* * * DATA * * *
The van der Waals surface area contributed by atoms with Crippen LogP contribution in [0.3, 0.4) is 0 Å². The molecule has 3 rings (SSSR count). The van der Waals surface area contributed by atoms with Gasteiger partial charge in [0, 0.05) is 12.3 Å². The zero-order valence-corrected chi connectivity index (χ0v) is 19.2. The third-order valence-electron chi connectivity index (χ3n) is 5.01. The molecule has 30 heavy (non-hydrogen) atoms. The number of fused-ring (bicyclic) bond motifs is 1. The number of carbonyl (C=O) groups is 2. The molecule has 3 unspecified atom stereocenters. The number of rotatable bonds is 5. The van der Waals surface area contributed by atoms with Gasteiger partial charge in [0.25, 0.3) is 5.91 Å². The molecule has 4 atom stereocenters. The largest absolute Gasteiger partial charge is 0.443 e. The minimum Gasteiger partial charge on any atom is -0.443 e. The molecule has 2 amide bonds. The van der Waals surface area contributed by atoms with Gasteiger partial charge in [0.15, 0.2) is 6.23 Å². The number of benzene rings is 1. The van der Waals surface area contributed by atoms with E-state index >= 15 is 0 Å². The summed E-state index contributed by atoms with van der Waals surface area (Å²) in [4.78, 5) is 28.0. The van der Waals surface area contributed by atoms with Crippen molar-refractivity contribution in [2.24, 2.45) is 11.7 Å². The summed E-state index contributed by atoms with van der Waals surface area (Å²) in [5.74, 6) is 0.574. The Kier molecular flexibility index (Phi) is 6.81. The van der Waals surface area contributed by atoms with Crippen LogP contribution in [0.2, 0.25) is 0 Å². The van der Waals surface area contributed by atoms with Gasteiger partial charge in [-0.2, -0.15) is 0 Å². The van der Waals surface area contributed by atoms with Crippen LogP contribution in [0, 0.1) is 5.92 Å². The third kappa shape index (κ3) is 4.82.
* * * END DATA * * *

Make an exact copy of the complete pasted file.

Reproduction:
The van der Waals surface area contributed by atoms with Crippen LogP contribution in [0.3, 0.4) is 0 Å². The molecule has 3 rings (SSSR count). The van der Waals surface area contributed by atoms with Gasteiger partial charge in [0, 0.05) is 12.3 Å². The zero-order valence-corrected chi connectivity index (χ0v) is 19.2. The third-order valence-electron chi connectivity index (χ3n) is 5.01. The molecule has 30 heavy (non-hydrogen) atoms. The number of fused-ring (bicyclic) bond motifs is 1. The number of carbonyl (C=O) groups is 2. The molecule has 3 unspecified atom stereocenters. The number of rotatable bonds is 5. The van der Waals surface area contributed by atoms with Gasteiger partial charge in [0.25, 0.3) is 5.91 Å². The molecule has 4 atom stereocenters. The largest absolute Gasteiger partial charge is 0.443 e. The minimum Gasteiger partial charge on any atom is -0.443 e. The molecule has 2 amide bonds. The van der Waals surface area contributed by atoms with Gasteiger partial charge in [0.15, 0.2) is 6.23 Å². The number of benzene rings is 1. The van der Waals surface area contributed by atoms with E-state index >= 15 is 0 Å². The summed E-state index contributed by atoms with van der Waals surface area (Å²) in [4.78, 5) is 28.0. The van der Waals surface area contributed by atoms with Crippen molar-refractivity contribution in [2.24, 2.45) is 11.7 Å². The summed E-state index contributed by atoms with van der Waals surface area (Å²) in [5.74, 6) is 0.574. The Kier molecular flexibility index (Phi) is 6.81. The van der Waals surface area contributed by atoms with Crippen LogP contribution in [0.2, 0.25) is 0 Å². The van der Waals surface area contributed by atoms with Gasteiger partial charge in [-0.2, -0.15) is 0 Å². The van der Waals surface area contributed by atoms with Crippen LogP contribution in [0, 0.1) is 5.92 Å². The third kappa shape index (κ3) is 4.82.